The journey to become a physician is an extremely long route. In order to be a physician, typically, you must complete high school, earn a four year bachelor degree in undergrad, complete four years of medical school, and then finish up 3-5 years of residency. We’re looking at about 30 years before students can become official doctors, that is without considering any breaks or gap years.
In order to stay on top of my journey, I decided to create a Medical Journey Journal. I absolutely love planning ahead. In this journal, I separate the journal into three sections: Pre-Med, Medical School, and Residency. Whenever, I find some important tips or information, I would write them down in this journal. I highly recommend students to create a journal that details education and life plans.
I use a very inexpensive composition notebook as my journal. Composition notebooks are well bounded, which make sure that none of my papers would fall out and avoid uncomfortable writing, unlike spiral notebooks.
I applied two Avery Multiuse Ultra tabs labeled: Medical School and Residency. These Avery tabs are extremely durable and makes finding my different sections easier.
In the front cover of my notebook, I taped on some business cards that I received from my college advisers and some medical school advisers/specialists.
In this section, I firstly list off all my shadowing, volunteering, and experiences I have accomplished thus far so that I can refer back to when I write up resumes. I also have lists of possible shadowing, volunteering, and internships taped in for future references. Then, I have a list of goals that I would like to accomplish before entering medical school.
Following, I have the MCAT specifications. In the next pages, I have requirements necessary to complete my biochemistry/pre-med major as well as graduating with honors. Additionally, I have some prerequisites for pharmacy as my back up plan.
Next, I have a diagram of different types of loans, scholarship information, and financial aids that may be useful for my undergrad study.
At the end, I note all of my classes, grades, and awards I received for each semester. This allows me to keep on track with my GPA goals.
For the medical school section, I noted some studying books and aids people have suggested to use to prepare for important exams and rotations.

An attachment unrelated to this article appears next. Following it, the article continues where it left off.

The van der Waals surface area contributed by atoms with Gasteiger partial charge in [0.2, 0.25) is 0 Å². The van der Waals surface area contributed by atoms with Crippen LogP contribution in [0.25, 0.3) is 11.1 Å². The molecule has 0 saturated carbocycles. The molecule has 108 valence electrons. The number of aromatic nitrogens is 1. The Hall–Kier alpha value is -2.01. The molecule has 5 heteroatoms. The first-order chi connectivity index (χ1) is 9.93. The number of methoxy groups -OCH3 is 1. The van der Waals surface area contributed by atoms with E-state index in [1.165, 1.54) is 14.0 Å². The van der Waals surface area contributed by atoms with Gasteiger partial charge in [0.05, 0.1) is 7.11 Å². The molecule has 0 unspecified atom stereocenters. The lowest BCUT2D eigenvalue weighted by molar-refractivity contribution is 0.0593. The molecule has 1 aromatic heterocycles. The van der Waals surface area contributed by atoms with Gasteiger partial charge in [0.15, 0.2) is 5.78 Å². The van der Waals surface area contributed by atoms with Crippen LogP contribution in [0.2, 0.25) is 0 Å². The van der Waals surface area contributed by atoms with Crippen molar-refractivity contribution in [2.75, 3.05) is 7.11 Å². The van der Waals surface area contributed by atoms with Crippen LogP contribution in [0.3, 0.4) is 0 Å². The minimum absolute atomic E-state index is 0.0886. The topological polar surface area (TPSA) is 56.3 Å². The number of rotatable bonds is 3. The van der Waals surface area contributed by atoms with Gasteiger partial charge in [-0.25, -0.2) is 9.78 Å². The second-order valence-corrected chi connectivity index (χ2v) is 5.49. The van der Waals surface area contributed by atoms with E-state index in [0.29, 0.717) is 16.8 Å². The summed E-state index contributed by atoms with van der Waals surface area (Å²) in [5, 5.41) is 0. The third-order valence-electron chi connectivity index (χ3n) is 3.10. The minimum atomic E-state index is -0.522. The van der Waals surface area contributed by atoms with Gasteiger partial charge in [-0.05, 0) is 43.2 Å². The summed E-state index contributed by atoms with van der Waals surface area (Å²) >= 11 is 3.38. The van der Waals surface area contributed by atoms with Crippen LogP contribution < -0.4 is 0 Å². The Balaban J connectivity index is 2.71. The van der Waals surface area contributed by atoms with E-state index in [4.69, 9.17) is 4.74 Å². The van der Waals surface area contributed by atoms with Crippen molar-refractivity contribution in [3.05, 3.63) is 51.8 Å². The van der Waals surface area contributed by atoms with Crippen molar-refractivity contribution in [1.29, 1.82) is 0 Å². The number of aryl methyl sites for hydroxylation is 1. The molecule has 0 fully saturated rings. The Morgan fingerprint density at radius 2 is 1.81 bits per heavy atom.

I also listed medical school application cycles and essay tips.
Following, I noted some medical schools that I’m interested in and the requirements that they have.
Finally, I left some place for tips and information that would help me during my rotations.
In the residency section, I listed some common interview questions and some questions specific to certain specialties. I also wrote a brief list of responsibilities that each specialty cover.
At the end of the section, I listed some financial planning that I should be looking into during residency to pay off my undergrad/medical school debts. I listed four of the federal income-driven repayment plans and tips for public service loan forgiveness, income-adjusted payment, and refinancing medical school loans. Physician signing bonus and state repayment programs were suggested in repayment plans. I also listed some insurances that I may need such as disability insurance, life insurance, and umbrella liability insurance.
On the back cover, I created a small pocket made from scrapbook paper. In the pocket, I keep paper awards, transcripts, and other important papers.
I’m still at the very beginning of this journey as a Pre-Med. I believe that I will refer back to this journal frequently throughout this next decade. Please let me know if you decide to create one yourself and the things you might want to add into your journal!